Table of Contents Author Guidelines Submit a Manuscript
Journal of Toxicology
Volume 2012, Article ID 756358, 21 pages
http://dx.doi.org/10.1155/2012/756358
Review Article

Towards Therapeutic Applications of Arthropod Venom K+-Channel Blockers in CNS Neurologic Diseases Involving Memory Acquisition and Storage

1Departamento de Ciências Fisiológicas, Instituto de Ciências Biológicas, Universidade de Brasília, 70910-900 Brasília, DF, Brazil
2Universidade Católica de Brasília, 71966-700 Brasília, DF, Brazil

Received 29 December 2011; Accepted 8 February 2012

Academic Editor: Yonghua Ji

Copyright © 2012 Christiano D. C. Gati et al. This is an open access article distributed under the Creative Commons Attribution License, which permits unrestricted use, distribution, and reproduction in any medium, provided the original work is properly cited.

Linked References

  1. L. Nadel and O. Hardt, “Update on memory systems and processes,” Neuropsychopharmacology, vol. 36, no. 1, pp. 251–273, 2011. View at Publisher · View at Google Scholar · View at Scopus
  2. I. Morgado-Bernal, “Learning and memory consolidation: linking molecular and behavioral data,” Neuroscience, vol. 176, pp. 12–19, 2011. View at Publisher · View at Google Scholar
  3. J. Kim and D. A. Hoffman, “Potassium channels: newly found players in synaptic plasticity,” Neuroscientist, vol. 14, no. 3, pp. 276–286, 2008. View at Publisher · View at Google Scholar · View at Scopus
  4. W. A. Coetzee, Y. Amarillo, J. Chiu et al., “Molecular diversity of K+ channels,” Annals of the New York Academy of Sciences, vol. 868, pp. 233–285, 1999. View at Publisher · View at Google Scholar · View at Scopus
  5. S. I. V. Judge, P. J. Smith, P. E. Stewart, and C. T. Bever, “Potassium channel blockers and openers as CNS neurologic therapeutic agents,” Recent Patents on CNS Drug Discovery, vol. 2, no. 3, pp. 200–228, 2007. View at Publisher · View at Google Scholar · View at Scopus
  6. G. A. Gutman, K. G. Chandy, S. Grissmer et al., “International Union of Pharmacology. LIII. Nomenclature and molecular relationships of voltage-gated potassium channels,” Pharmacological Reviews, vol. 57, no. 4, pp. 473–508, 2005. View at Publisher · View at Google Scholar · View at Scopus
  7. A. D. Wei, G. A. Gutman, R. Aldrich, K. G. Chandy, S. Grissmer, and H. Wulff, “International Union of Pharmacology. LII. Nomenclature and molecular relationships of calcium-activated potassium channels,” Pharmacological Reviews, vol. 57, no. 4, pp. 463–472, 2005. View at Publisher · View at Google Scholar · View at Scopus
  8. Y. Kubo, J. P. Adelman, D. E. Clapham et al., “International union of pharmacology. LIV. Nomenclature and molecular relationships of inwardly rectifying potassium channels,” Pharmacological Reviews, vol. 57, no. 4, pp. 509–526, 2005. View at Publisher · View at Google Scholar · View at Scopus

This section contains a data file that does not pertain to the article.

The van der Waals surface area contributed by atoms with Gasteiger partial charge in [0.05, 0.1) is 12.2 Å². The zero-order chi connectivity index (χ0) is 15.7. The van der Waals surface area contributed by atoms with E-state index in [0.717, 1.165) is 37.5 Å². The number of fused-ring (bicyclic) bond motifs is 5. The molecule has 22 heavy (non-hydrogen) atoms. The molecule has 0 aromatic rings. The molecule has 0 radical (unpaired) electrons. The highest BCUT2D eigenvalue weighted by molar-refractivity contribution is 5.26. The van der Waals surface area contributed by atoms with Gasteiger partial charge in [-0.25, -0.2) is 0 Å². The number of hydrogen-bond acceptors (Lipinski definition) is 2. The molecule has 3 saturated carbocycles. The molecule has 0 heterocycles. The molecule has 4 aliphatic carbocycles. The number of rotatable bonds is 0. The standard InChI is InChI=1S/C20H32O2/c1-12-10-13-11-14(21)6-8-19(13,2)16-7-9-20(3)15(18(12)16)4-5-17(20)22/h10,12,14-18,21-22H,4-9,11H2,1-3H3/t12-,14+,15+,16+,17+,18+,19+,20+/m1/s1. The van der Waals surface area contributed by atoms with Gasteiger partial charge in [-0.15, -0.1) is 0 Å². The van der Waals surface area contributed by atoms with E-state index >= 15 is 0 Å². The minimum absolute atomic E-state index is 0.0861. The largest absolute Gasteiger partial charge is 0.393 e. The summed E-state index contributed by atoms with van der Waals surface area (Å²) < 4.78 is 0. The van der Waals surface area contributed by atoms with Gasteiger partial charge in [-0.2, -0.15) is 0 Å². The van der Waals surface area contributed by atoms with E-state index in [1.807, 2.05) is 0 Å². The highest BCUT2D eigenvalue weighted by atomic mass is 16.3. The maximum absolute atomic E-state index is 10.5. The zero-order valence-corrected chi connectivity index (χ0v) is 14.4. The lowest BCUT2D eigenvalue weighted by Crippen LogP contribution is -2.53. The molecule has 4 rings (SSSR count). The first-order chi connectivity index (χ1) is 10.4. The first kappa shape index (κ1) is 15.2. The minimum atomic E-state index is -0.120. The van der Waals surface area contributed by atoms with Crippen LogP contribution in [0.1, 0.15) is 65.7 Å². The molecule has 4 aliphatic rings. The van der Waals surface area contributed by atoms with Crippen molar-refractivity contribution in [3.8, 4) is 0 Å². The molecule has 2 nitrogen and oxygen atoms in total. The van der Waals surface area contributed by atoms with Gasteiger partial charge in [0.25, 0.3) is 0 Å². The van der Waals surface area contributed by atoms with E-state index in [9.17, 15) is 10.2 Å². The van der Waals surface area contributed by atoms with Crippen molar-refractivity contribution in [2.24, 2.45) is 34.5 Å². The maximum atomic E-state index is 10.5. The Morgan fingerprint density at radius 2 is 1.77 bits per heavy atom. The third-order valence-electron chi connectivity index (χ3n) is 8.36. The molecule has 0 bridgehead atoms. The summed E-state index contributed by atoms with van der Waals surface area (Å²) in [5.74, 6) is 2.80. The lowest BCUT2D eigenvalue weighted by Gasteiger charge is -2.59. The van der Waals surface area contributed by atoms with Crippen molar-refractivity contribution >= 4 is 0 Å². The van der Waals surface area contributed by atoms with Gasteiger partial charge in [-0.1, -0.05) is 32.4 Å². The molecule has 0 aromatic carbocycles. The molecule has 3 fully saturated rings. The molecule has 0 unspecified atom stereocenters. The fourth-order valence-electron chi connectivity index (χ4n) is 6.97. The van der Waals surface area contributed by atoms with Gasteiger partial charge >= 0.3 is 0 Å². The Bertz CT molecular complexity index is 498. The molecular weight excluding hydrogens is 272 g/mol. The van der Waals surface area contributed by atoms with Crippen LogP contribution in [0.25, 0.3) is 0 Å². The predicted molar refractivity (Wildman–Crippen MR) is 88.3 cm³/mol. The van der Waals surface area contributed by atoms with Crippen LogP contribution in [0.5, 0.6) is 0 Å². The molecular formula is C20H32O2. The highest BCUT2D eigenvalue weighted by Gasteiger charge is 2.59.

9. S. A. N. Goldstein, D. A. Bayliss, D. Kim, F. Lesage, L. D. Plant, and S. Rajan, “International union of pharmacology. LV. Nomenclature and molecular relationships of two-P potassium channels,” Pharmacological Reviews, vol. 57, no. 4, pp. 527–540, 2005. View at Publisher · View at Google Scholar · View at Scopus
  10. C. Miller, “An overview of the potassium channel family,” Genome biology, vol. 1, no. 4, Article ID REVIEWS0004, 2000. View at Google Scholar · View at Scopus
  11. G. Yellen, “The voltage-gated potassium channels and their relatives,” Nature, vol. 419, no. 6902, pp. 35–42, 2002. View at Publisher · View at Google Scholar · View at Scopus
  12. K. L. Magleby, “Gating mechanism of BK (Slo1) channels: so near, yet so far,” Journal of General Physiology, vol. 121, no. 2, pp. 81–96, 2003. View at Publisher · View at Google Scholar · View at Scopus
  13. F. H. Yu, V. Yarov-Yarovoy, G. A. Gutman, and W. A. Catterall, “Overview of molecular relationships in the voltage-gated ion channel superfamily,” Pharmacological Reviews, vol. 57, no. 4, pp. 387–395, 2005. View at Publisher · View at Google Scholar · View at Scopus
  14. S. B. Long, E. B. Campbell, and R. MacKinnon, “Crystal structure of a mammalian voltage-dependent Shaker family K+ channel,” Science, vol. 309, no. 5736, pp. 897–903, 2005. View at Publisher · View at Google Scholar · View at Scopus
  15. J. L. Moreland, A. Gramada, O. V. Buzko, Q. Zhang, and P. E. Bourne, “The Molecular Biology Toolkit (MBT): a modular platform fro developing molecular visualization applications,” BMC Bioinformatics, vol. 6, article no. 21, 2005. View at Publisher · View at Google Scholar · View at Scopus
  16. C. Gu and J. Barry, “Function and mechanism of axonal targeting of voltage-sensitive potassium channels,” Progress in Neurobiology, vol. 94, no. 2, pp. 115–132, 2011. View at Publisher · View at Google Scholar
  17. M. Weiser, E. Vega-Saenz De Miera, C. Kentros et al., “Differential expression of Shaw-related K+ channels in the rat central nervous system,” Journal of Neuroscience, vol. 14, no. 3, pp. 949–972, 1994. View at Google Scholar · View at Scopus
  18. P. Serôdio and B. Rudy, “Differential expression of Kv4 K+ channel subunits mediating subthreshold transient K+ (A-type) currents in rat brain,” Journal of Neurophysiology, vol. 79, no. 2, pp. 1081–1091, 1998. View at Google Scholar · View at Scopus
  19. M. J. Saganich, E. Machado, and B. Rudy, “Differential expression of genes encoding subthreshold-operating voltage-gated K+ channels in brain,” Journal of Neuroscience, vol. 21, no. 13, pp. 4609–4624, 2001. View at Google Scholar · View at Scopus
  20. R. Luján, C. D. C. De La Vega, E. D. Del Toro, J. J. Ballesta, M. Criado, and J. M. Juiz, “Immunohistochemical localization of the voltage-gated potassium channel subunit Kv1.4 in the central nervous system of the adult rat,” Journal of Chemical Neuroanatomy, vol. 26, no. 3, pp. 209–224, 2003. View at Publisher · View at Google Scholar · View at Scopus